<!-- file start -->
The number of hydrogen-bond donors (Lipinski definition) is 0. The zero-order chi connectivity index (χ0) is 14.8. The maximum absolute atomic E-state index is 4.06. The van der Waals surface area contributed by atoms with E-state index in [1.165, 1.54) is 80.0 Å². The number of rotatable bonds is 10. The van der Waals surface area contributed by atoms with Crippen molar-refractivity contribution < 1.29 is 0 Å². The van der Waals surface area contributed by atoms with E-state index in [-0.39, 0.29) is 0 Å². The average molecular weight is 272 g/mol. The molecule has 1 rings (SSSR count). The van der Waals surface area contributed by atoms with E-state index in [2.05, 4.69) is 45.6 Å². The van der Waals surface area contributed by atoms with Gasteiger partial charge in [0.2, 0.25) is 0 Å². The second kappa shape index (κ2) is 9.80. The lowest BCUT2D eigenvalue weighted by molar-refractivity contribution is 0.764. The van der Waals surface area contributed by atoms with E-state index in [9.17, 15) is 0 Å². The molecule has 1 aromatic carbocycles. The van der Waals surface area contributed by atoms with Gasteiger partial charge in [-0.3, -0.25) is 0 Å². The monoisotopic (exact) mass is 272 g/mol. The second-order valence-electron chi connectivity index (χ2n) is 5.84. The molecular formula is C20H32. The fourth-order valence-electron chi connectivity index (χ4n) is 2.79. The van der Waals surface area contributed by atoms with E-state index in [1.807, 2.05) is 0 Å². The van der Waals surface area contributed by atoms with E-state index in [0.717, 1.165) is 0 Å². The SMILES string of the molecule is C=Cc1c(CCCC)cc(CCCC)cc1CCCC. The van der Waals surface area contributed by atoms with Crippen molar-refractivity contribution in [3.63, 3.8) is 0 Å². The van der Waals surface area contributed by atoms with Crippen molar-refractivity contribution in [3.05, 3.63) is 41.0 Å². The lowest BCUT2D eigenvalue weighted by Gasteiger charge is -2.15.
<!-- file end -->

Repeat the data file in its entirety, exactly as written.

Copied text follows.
The number of hydrogen-bond donors (Lipinski definition) is 0. The zero-order chi connectivity index (χ0) is 14.8. The maximum absolute atomic E-state index is 4.06. The van der Waals surface area contributed by atoms with E-state index in [1.165, 1.54) is 80.0 Å². The number of rotatable bonds is 10. The van der Waals surface area contributed by atoms with Crippen molar-refractivity contribution < 1.29 is 0 Å². The van der Waals surface area contributed by atoms with E-state index in [-0.39, 0.29) is 0 Å². The average molecular weight is 272 g/mol. The molecule has 1 rings (SSSR count). The van der Waals surface area contributed by atoms with E-state index in [2.05, 4.69) is 45.6 Å². The van der Waals surface area contributed by atoms with Gasteiger partial charge in [0.2, 0.25) is 0 Å². The second kappa shape index (κ2) is 9.80. The lowest BCUT2D eigenvalue weighted by molar-refractivity contribution is 0.764. The van der Waals surface area contributed by atoms with E-state index in [9.17, 15) is 0 Å². The molecule has 1 aromatic carbocycles. The van der Waals surface area contributed by atoms with Gasteiger partial charge in [-0.3, -0.25) is 0 Å². The monoisotopic (exact) mass is 272 g/mol. The second-order valence-electron chi connectivity index (χ2n) is 5.84. The molecular formula is C20H32. The fourth-order valence-electron chi connectivity index (χ4n) is 2.79. The van der Waals surface area contributed by atoms with E-state index in [1.807, 2.05) is 0 Å². The van der Waals surface area contributed by atoms with E-state index in [0.717, 1.165) is 0 Å². The SMILES string of the molecule is C=Cc1c(CCCC)cc(CCCC)cc1CCCC. The van der Waals surface area contributed by atoms with Crippen molar-refractivity contribution in [3.63, 3.8) is 0 Å². The van der Waals surface area contributed by atoms with Crippen molar-refractivity contribution in [3.05, 3.63) is 41.0 Å². The lowest BCUT2D eigenvalue weighted by Gasteiger charge is -2.15.